A new generation of AI serving human creativity
Tensions are opportunities that need creative solutions. Great entrepreneurs hone their skills at turning observations of points of tension into new business opportunities. For example, Amazon recognized early on the tension of waiting for products to arrive while simultaneously paying high fees for shipping. Now we have next-day free delivery.
The front line of an organization knows whether something is working or not. They sense a problem or an opportunity before the rest of the organization is aware or able to respond. For today’s organizations to stay competitive, they must increase excellence in rapid co-creation. They need to turn tensions in the business into creative solutions like Amazon.
However, translating observed tensions in a business or government organization into innovative solutions is a highly dynamic and complex process that requires a new approach.
Many innovation initiatives within corporations need help determining what innovations are worthy of significant funding. How do we pick the innovations bound for success? Startups are maverick organizations at the very center of innovative disruption. Yet most fail. Attempts to apply AI to find nascent winners tend to fail because data on emerging disruptive innovations are scarce and subject to rapid change.
The common theme for successful accelerators is the right collection of smart people with relevant experience and perspective — collective human intelligence is central to success in innovation.
Automating the acquisition of collective knowledge
Creativity and imagination for novel and disruptive innovations remain in the realm of human co-creativity. For that reason, we set out to build a new approach to AI that closely resembles the MIT Center for Collective Intelligence’s mission to create technology that combines human and machine intelligence in a system that collectively acts more intelligently than any person, group, or computer. A hybrid form of AI and human intelligence promises a more predictive path in a business environment under pressure to become more decentralized and adaptive.
Automating the collective knowledge acquisition of groups is key to a new generation of AI. The cost of manually acquiring knowledge from humans led to the collapse of AI 1.0 — knowledge-based expert systems. I was there. I was the co-creator of the Knowledge Engineering Environment, a software system for programming knowledge models. AI 1.0 delivered hand-crafted expert systems that transformed many areas of business, from inventory management (airline seat pricing was automated during the first wave of AI) to the configuration of complex systems (from machinery and trucks to computer systems). Handcrafting knowledge models were costly, biased, and often isolated to the expertise of one individual. We will return to the subject of knowledge acquisition shortly, but first, a bit on the second wave of AI.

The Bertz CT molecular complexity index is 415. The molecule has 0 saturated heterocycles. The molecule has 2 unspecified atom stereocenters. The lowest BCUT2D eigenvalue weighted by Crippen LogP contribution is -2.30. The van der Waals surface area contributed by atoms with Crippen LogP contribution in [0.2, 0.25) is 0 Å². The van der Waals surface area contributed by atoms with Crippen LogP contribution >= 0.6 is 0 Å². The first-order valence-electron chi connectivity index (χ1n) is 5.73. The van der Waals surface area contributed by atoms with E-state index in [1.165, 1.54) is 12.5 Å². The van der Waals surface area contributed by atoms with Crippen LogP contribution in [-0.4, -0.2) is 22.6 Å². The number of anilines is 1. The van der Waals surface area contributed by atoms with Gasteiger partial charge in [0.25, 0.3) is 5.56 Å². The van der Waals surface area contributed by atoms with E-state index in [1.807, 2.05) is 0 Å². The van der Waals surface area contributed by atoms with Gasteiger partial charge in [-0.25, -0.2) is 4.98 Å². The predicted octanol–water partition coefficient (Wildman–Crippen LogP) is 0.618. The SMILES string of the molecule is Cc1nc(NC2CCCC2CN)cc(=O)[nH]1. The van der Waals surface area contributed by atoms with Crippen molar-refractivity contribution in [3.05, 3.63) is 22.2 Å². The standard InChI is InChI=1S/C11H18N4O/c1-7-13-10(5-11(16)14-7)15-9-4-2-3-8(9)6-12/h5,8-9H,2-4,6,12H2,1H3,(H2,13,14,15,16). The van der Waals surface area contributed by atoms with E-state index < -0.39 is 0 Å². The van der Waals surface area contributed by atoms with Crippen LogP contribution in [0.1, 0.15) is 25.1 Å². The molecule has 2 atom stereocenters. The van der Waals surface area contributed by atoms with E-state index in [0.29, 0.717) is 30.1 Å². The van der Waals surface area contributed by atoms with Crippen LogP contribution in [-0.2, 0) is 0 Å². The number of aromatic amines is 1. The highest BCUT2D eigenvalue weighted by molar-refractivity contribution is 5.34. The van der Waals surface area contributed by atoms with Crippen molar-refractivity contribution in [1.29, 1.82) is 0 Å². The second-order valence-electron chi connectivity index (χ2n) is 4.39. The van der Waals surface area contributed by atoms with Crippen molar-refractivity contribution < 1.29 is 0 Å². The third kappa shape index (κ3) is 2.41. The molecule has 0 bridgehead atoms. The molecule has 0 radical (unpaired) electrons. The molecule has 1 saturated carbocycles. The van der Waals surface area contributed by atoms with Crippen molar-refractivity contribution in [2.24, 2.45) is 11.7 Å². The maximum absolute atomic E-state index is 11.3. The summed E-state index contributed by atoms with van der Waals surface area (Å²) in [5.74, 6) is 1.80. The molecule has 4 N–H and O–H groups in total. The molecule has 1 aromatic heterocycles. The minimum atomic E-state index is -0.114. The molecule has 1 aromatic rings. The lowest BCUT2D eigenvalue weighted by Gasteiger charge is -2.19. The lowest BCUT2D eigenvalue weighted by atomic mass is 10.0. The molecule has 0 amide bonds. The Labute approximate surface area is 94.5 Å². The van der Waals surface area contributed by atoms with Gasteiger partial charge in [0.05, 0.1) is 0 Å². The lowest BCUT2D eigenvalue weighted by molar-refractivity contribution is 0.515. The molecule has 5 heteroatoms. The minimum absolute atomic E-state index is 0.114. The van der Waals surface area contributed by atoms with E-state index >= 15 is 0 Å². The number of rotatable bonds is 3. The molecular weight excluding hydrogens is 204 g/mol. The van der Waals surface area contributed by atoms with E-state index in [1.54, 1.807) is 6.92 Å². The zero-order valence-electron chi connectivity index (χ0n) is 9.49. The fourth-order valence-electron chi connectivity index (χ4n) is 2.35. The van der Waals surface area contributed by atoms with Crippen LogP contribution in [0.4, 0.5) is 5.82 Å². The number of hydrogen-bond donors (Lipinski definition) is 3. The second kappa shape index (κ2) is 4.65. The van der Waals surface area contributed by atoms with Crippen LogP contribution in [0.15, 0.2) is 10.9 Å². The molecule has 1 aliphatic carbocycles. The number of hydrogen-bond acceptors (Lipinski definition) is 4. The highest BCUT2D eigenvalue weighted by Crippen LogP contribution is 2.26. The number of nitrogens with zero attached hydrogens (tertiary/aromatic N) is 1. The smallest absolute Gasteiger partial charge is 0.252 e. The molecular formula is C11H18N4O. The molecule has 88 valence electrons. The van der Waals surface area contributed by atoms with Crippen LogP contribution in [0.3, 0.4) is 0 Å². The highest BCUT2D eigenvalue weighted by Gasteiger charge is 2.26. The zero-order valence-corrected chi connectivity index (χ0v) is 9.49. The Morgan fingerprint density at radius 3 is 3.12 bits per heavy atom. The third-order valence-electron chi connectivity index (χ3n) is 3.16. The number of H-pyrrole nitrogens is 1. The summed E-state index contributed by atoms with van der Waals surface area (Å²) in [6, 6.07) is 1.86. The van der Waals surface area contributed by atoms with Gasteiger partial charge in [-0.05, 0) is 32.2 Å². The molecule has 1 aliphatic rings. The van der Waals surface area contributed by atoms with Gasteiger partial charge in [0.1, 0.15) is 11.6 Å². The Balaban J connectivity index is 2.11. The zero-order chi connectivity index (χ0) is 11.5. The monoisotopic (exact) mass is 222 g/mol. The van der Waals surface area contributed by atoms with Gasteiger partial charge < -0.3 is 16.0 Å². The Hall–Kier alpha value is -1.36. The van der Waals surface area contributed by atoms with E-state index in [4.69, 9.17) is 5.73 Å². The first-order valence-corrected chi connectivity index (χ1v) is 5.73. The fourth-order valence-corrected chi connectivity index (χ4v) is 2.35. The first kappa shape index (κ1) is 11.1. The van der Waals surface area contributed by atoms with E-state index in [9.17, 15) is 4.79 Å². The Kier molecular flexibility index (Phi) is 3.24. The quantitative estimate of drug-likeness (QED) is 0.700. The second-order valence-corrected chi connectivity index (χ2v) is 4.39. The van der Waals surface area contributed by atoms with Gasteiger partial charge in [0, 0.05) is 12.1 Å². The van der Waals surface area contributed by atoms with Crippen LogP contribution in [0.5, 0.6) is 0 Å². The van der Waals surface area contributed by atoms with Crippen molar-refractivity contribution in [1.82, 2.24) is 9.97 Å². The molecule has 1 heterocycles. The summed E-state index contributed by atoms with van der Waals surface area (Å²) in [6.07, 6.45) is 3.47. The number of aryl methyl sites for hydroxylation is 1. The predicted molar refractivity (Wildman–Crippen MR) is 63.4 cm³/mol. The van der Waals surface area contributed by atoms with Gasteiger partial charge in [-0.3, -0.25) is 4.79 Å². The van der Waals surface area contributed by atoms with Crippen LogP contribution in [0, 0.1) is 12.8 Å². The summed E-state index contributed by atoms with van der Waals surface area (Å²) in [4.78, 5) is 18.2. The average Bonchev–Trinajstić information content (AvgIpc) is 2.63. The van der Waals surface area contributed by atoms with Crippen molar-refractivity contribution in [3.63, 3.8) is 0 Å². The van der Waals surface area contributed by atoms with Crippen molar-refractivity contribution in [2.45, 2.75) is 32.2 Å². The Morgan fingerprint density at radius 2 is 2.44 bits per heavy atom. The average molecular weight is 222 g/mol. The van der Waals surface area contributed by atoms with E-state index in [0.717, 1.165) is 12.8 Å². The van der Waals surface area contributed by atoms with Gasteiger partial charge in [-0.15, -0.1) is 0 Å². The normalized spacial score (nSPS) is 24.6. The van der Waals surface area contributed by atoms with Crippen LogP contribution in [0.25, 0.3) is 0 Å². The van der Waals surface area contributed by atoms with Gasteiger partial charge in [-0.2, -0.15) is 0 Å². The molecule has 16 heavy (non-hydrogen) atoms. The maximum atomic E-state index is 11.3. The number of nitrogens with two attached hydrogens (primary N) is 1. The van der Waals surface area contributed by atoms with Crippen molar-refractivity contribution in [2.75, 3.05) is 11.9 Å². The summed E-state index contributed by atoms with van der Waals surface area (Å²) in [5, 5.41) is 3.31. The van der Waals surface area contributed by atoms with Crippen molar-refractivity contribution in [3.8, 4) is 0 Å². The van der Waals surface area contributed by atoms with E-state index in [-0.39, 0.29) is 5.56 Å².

The onset of the internet led to sufficient data to learn models from data with neural nets and other machine learning techniques, leading to AI 2.0 and the success of deep learning models. AI systems generated purely learning from data removed humans from the loop. The results of deep learning models continue to astound — large language models being one example. There are limits, as noted by Yoshua Bengio, one of the founders of deep learning. He acknowledges the limitations of our current models:
“In terms of how much progress we’ve made in this work over the last two decades: I don’t think we’re anywhere close today to the level of intelligence of a 2-year-old child. But maybe we have algorithms that are equivalent to lower animals for perception.”¹
Creativity and innovation require a different kind of intelligence. In his book Why, Judea Pearl describes the need for thinking that goes beyond sensory learning from patterns of data — understanding the why behind a prediction — a process of causal reasoning. He states: You are smarter than your data. Data do not understand causes and effects; humans do… The surest kind of knowledge is what you construct yourself.²
A new path forward crystalizes when we learn the important pieces that need to be integrated by learning from the symbolic era of AI. In AI 1.0, the hand-crafting process involved interviewing experts to link observable conditions to underlying causes based on the expert’s accumulated practical knowledge. Patterns learned from experience are represented as cause-and-effect rules. A physician links signs and symptoms to possible causes. Those relationships are captured in rules. Diagnosticians work with probabilities and gather more evidence through tests to narrow down the possible causes. Pearl realized that process could be captured in a Bayesian Belief Network. Beliefs (hypotheses) connect causes with observable conditions through probable relationships.